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Dual Zone HVAC Vs Two Units

If you have ever found yourself locked in a thermostat problem, you probably already know the need for a having a reliable HVAC system. Aside from providing more granular control over the various parts of the house, a good HVAC system also enhances the home’s energy efficiency.

Not to forget the added bonus that comes with maintaining proper temperatures throughout the house; you will be cutting down a substantial part of your home’s energy bills, especially when the current HVAC has a tendency to push too hard when it is not needed.

Dual Zone HVAC Vs Two Units: A Breakdown

Today, there are a couple of two approaches when it comes to upgrading or installing a home’s control system; the HVAC zoning system, and the Dual-system. In this article, we will be breaking down the pros and cons of both approaches to determine the best option for your home.

HVAC Zoning Explained

On a basic level, an HVAC zoning system is composed of a series of dampers connected to the home’s central HVAC unit that gives separate control over specific air dust going into various zones/parts of the house. There are two types of dampers; automatic dampers and manual dampers. That said, manual dampers have been largely substituted by their more advanced counterparts, so that’s going to be our main focus in this article.

With the automatic system, there’s a control panel in each zone that determines how much the dampers can open or close in that particular zone. This, in turn, adjusts the amount of heating or cooling that zone receives.

A standard HVAC zoning system can feature as few as two zones (as in lower and upper floor setup) to as many rooms as the house has for maximum control. In most cases, though, a maximum of four zones is normally the ideal amount for a 2-bedroom, 2-story home, i.e. one zone each for the bedrooms and lower and upper floors.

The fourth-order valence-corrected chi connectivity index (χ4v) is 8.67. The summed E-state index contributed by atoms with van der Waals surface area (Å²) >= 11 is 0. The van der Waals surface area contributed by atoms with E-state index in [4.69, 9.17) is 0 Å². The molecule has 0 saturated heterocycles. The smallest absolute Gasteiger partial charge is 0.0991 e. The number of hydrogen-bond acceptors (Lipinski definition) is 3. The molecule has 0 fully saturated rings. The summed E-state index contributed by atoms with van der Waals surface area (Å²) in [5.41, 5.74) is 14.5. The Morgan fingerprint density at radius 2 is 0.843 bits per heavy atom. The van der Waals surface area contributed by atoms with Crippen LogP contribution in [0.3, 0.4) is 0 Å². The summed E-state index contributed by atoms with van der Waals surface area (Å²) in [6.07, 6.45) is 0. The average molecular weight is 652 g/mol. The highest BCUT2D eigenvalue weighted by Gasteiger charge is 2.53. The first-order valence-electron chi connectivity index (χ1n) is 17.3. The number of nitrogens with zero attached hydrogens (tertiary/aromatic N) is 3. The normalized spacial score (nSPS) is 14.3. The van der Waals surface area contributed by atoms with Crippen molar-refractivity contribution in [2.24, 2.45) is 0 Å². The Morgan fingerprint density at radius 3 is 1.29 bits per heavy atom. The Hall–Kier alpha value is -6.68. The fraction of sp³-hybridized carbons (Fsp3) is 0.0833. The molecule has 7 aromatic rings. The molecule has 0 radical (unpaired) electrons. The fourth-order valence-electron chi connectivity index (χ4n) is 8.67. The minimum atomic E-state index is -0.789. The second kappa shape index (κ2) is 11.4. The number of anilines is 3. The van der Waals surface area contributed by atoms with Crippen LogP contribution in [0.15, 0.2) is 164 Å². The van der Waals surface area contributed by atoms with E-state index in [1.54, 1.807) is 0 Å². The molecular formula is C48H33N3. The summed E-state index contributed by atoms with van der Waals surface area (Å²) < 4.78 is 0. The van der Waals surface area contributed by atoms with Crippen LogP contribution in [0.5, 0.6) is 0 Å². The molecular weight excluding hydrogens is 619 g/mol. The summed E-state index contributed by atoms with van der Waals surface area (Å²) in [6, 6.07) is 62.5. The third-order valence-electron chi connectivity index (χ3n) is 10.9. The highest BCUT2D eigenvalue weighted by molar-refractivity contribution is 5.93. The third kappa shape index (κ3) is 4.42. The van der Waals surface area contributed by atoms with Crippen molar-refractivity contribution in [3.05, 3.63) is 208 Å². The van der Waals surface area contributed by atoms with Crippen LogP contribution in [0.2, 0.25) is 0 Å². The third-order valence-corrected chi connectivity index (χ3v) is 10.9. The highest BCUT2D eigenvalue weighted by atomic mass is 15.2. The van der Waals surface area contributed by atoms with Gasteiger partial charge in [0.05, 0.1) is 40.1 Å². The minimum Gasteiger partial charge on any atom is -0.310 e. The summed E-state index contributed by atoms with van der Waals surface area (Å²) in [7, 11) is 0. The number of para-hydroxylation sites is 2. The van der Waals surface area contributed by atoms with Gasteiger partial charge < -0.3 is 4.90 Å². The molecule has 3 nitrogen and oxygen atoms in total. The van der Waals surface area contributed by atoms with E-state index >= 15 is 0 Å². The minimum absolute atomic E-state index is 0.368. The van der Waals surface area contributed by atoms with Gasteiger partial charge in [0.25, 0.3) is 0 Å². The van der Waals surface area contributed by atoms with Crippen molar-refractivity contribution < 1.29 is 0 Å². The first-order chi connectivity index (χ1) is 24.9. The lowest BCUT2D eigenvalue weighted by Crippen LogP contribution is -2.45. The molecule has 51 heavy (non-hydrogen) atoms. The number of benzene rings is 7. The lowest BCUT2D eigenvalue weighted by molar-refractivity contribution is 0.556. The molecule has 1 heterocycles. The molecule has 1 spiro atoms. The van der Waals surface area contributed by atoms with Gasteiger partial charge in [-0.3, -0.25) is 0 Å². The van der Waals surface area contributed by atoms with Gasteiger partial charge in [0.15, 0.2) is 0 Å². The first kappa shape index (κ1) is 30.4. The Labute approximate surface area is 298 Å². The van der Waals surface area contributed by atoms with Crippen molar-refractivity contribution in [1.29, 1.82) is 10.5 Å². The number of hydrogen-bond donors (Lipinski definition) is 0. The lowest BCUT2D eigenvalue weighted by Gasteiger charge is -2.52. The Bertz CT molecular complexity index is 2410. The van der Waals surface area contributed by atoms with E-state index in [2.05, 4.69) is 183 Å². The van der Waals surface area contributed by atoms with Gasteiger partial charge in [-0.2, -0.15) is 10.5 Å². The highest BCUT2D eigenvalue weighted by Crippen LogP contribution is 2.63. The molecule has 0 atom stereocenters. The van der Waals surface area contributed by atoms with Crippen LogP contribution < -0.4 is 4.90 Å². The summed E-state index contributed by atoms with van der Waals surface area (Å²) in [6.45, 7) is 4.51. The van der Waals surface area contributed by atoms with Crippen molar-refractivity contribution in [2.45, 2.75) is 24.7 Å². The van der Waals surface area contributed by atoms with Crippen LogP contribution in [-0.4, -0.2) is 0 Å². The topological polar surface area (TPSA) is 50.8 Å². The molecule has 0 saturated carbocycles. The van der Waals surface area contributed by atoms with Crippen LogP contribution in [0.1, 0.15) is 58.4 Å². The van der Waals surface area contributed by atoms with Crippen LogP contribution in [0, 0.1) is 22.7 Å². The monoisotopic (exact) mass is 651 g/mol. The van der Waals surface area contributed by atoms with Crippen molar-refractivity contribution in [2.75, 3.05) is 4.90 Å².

Pros of HVAC Zoning

Budget-Friendly and Lower Maintenance Cost

The fact that you’ll be buying one HVAC unit for the entire house means that there’s an instant benefit in the lower upfront cost of a zoning system, especially in comparison to a two-system approach. In other words, you’ll only need to worry about one HVAC system, which means the overall maintenance cost will be much simpler and less expensive.

Centralized Controls

The fact that each HVAC system connects back to a single HVAC unit means that there can be multiplied control layers integrated with centralized master control. This is usually helpful for situations such as parental controls, where the thermostat in a bedroom zone can be constrained by a range set by the master control panel.

Great Balance of Thermal Capacity

HVAC units are equipped with rated thermal capacity, which is the metric that determines the amount of heating or cooling that particular unit is able to deliver into a given area. Therefore, with just one VAC system, you won’t have to worry about calculating the separate thermal capacities of the zones covered by two different systems.

Downsides to HVAC Zoning

Just One Setting at a Time